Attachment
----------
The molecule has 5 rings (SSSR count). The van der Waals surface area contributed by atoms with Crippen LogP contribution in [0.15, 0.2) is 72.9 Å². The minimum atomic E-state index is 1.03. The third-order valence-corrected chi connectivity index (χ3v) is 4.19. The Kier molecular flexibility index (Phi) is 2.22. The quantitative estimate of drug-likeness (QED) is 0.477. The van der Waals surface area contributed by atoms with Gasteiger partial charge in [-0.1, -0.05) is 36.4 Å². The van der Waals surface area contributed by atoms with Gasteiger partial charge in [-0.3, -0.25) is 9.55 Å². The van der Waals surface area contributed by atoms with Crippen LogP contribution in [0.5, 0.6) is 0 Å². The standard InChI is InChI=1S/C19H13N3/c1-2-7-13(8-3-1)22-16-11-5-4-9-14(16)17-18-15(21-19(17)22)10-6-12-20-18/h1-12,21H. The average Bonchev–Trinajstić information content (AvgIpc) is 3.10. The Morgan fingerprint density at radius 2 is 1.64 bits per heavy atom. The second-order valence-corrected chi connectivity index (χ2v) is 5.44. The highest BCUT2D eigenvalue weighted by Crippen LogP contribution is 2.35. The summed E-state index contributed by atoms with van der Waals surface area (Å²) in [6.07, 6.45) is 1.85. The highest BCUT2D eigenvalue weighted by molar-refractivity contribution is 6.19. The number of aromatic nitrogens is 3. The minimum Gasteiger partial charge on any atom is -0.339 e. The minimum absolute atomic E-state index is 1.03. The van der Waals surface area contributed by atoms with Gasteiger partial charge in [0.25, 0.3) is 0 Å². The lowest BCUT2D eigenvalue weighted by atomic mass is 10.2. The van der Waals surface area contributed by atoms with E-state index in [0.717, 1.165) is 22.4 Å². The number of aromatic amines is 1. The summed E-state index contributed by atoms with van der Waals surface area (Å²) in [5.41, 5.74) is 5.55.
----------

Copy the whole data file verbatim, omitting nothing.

The molecule has 5 rings (SSSR count). The van der Waals surface area contributed by atoms with Crippen LogP contribution in [0.15, 0.2) is 72.9 Å². The minimum atomic E-state index is 1.03. The third-order valence-corrected chi connectivity index (χ3v) is 4.19. The Kier molecular flexibility index (Phi) is 2.22. The quantitative estimate of drug-likeness (QED) is 0.477. The van der Waals surface area contributed by atoms with Gasteiger partial charge in [-0.1, -0.05) is 36.4 Å². The van der Waals surface area contributed by atoms with Gasteiger partial charge in [-0.3, -0.25) is 9.55 Å². The van der Waals surface area contributed by atoms with Crippen LogP contribution in [0.5, 0.6) is 0 Å². The standard InChI is InChI=1S/C19H13N3/c1-2-7-13(8-3-1)22-16-11-5-4-9-14(16)17-18-15(21-19(17)22)10-6-12-20-18/h1-12,21H. The average Bonchev–Trinajstić information content (AvgIpc) is 3.10. The Morgan fingerprint density at radius 2 is 1.64 bits per heavy atom. The second-order valence-corrected chi connectivity index (χ2v) is 5.44. The highest BCUT2D eigenvalue weighted by Crippen LogP contribution is 2.35. The summed E-state index contributed by atoms with van der Waals surface area (Å²) in [6.07, 6.45) is 1.85. The highest BCUT2D eigenvalue weighted by molar-refractivity contribution is 6.19. The number of aromatic nitrogens is 3. The minimum Gasteiger partial charge on any atom is -0.339 e. The minimum absolute atomic E-state index is 1.03. The van der Waals surface area contributed by atoms with Gasteiger partial charge in [0.25, 0.3) is 0 Å². The lowest BCUT2D eigenvalue weighted by atomic mass is 10.2. The van der Waals surface area contributed by atoms with E-state index in [0.717, 1.165) is 22.4 Å². The number of aromatic amines is 1. The summed E-state index contributed by atoms with van der Waals surface area (Å²) in [5.41, 5.74) is 5.55.